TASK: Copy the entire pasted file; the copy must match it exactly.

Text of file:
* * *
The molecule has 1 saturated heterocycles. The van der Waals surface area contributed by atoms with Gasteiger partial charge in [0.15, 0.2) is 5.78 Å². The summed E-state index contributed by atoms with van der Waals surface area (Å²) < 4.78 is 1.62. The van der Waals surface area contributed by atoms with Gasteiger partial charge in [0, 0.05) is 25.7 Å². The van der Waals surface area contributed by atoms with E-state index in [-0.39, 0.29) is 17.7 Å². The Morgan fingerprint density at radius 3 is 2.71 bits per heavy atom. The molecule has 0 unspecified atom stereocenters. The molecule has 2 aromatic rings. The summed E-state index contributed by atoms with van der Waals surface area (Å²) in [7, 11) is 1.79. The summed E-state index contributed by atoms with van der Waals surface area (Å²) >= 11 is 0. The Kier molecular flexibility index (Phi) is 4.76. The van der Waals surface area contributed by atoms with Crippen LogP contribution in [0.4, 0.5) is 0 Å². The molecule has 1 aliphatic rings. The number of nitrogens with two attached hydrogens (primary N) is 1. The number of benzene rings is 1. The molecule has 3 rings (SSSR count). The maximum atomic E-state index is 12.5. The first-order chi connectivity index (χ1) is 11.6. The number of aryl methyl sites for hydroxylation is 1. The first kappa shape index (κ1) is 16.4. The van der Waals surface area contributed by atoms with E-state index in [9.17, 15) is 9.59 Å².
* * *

The molecule has 1 saturated heterocycles. The van der Waals surface area contributed by atoms with Gasteiger partial charge in [0.15, 0.2) is 5.78 Å². The summed E-state index contributed by atoms with van der Waals surface area (Å²) < 4.78 is 1.62. The van der Waals surface area contributed by atoms with Gasteiger partial charge in [0, 0.05) is 25.7 Å². The van der Waals surface area contributed by atoms with E-state index in [-0.39, 0.29) is 17.7 Å². The Morgan fingerprint density at radius 3 is 2.71 bits per heavy atom. The molecule has 0 unspecified atom stereocenters. The molecule has 2 aromatic rings. The summed E-state index contributed by atoms with van der Waals surface area (Å²) in [7, 11) is 1.79. The summed E-state index contributed by atoms with van der Waals surface area (Å²) >= 11 is 0. The Kier molecular flexibility index (Phi) is 4.76. The van der Waals surface area contributed by atoms with Crippen LogP contribution in [0.4, 0.5) is 0 Å². The molecule has 1 aliphatic rings. The number of nitrogens with two attached hydrogens (primary N) is 1. The number of benzene rings is 1. The molecule has 3 rings (SSSR count). The maximum atomic E-state index is 12.5. The first-order chi connectivity index (χ1) is 11.6. The number of aryl methyl sites for hydroxylation is 1. The first kappa shape index (κ1) is 16.4. The van der Waals surface area contributed by atoms with E-state index in [9.17, 15) is 9.59 Å².